Tuesday, December 1, 2009

Who is God?

If, like myself, you do the majority of your Old Testament reading in English, then perhaps you've noticed the same problem I have. English Old Testaments have two Lords. Er, well, they at least have two different spellings of the word 'lord.'

The first spelling is "Lord." This is a translation of the Hebrew word adonai, which means (obviously) 'lord.' It's actually somewhat like our English word 'sir,' in that it is a title of respect, but can be used in any context, whether as a mere formality of respect, or in addressing a king or a god.

The second spelling is "LORD," in all caps. This is a translation of God's personal covenant name, YHWH. It's kind of a long story as to how God's name gets translated with an impersonal title, having to do both with the third commandment, and an unfortunate lack of vowels in the name. Nevertheless, I think it is unfortunate that God's name gets hidden in our English translations, for two reasons.

The first is the theological/relational reason. God introduced himself to us with his name. He made it known to his people so that we would know who he is, and yet we insist on using his title. He wants to be familiar, and we insist on keeping a respectful distance.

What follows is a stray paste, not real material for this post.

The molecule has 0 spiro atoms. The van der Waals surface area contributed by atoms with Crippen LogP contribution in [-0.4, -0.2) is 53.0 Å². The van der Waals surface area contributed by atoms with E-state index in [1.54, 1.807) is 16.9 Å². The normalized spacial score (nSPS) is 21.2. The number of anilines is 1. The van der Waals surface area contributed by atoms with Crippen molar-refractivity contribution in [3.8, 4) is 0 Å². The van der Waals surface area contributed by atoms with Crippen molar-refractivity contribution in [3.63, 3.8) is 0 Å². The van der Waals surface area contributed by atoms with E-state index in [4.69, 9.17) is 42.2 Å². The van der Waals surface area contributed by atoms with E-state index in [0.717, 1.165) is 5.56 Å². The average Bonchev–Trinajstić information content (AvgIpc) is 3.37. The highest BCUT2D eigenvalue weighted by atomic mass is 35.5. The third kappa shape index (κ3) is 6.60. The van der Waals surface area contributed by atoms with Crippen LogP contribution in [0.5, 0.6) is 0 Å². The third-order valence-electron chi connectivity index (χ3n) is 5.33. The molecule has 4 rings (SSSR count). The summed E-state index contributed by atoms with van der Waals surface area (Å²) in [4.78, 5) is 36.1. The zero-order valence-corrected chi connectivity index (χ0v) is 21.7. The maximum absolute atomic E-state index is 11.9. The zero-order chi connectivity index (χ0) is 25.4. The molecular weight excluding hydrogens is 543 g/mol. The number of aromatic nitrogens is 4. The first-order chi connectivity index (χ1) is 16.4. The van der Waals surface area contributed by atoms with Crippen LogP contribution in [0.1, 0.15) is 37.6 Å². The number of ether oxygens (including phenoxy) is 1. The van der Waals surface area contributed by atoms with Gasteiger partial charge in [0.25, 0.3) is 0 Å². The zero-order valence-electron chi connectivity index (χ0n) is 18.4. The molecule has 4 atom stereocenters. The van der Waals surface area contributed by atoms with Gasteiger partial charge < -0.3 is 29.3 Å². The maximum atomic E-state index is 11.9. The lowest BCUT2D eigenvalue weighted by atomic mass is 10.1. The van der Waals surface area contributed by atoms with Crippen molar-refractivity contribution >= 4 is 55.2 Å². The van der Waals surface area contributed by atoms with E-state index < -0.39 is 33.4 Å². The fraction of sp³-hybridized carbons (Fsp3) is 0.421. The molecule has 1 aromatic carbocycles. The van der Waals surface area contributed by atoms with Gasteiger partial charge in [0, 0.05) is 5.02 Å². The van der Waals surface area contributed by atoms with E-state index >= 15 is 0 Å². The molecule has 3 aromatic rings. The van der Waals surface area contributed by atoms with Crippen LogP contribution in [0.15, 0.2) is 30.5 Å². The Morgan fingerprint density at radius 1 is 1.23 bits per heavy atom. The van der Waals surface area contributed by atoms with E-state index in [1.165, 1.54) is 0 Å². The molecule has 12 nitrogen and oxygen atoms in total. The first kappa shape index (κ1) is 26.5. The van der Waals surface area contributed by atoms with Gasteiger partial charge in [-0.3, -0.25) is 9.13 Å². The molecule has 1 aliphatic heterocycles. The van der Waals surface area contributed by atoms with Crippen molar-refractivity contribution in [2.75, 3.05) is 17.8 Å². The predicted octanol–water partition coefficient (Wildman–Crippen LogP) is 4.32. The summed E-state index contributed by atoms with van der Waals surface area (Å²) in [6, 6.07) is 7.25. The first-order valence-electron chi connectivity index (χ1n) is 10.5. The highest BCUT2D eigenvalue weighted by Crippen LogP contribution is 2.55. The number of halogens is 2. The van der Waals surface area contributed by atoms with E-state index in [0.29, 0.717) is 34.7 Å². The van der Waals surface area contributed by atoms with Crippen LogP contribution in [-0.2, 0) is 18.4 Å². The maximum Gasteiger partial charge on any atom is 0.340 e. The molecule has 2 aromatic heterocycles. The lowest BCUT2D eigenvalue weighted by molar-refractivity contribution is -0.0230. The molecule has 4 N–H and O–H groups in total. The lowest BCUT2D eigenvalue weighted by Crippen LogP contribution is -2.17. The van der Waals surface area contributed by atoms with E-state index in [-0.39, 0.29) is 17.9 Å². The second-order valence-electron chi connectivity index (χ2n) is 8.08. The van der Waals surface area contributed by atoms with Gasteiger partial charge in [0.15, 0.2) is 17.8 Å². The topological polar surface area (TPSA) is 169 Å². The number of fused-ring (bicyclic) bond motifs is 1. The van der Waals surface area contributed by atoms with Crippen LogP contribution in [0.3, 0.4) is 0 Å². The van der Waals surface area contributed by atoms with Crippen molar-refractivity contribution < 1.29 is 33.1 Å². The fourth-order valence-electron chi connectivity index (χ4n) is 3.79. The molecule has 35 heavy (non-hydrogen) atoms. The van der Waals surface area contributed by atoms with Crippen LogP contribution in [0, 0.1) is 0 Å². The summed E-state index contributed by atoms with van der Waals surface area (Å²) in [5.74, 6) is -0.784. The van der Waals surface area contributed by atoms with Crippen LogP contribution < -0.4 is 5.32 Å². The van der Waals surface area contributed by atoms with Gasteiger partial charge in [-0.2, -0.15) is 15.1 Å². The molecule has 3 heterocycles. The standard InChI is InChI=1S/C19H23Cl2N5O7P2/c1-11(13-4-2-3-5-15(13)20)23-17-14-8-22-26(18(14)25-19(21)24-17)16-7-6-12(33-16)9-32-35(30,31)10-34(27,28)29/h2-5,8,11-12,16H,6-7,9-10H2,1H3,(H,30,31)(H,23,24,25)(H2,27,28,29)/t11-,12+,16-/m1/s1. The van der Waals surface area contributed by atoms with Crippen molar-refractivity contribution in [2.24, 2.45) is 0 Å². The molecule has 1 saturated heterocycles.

The second problem is simply the confusion that ensues in our English bibles. I was meditating today on Psalm 100:3, "Know that the LORD, he is God," or shall we instead say, "Know that YHWH, he is God." Given that most of us consider "LORD" and "God" to be synonyms, the first translation is simply a truism. It lacks all punch. But what this verse is actually doing, is reminding us that YHWH, who is our faithful covenant savior is also the God of all the universe. Using his personal name reminds of of all that he has done for us. For OT Israelites it would have reminded them not least of YHWH revealing his covenant name to Moses and then leading the people out from under the yoke of slavery in Egypt. YHWH loves us, cares for us, and he in fact is God. This verse is a confession of faith. Not unlike when we sing "This is my father's world, the battle is not done, and though the wrong seems oft so strong, God is the ruler yet."

1 comment:

Jeff said...

I think the word which might be most similar to the Hebrew word adonai, might be the spanish word senor. Senor can be used to address anyone from a father, a boss, a stranger, all the way up to the king, or even God, as in, "Jehova, senor de los cielos."

We just don't have a word in English that has the same breadth of semantic range.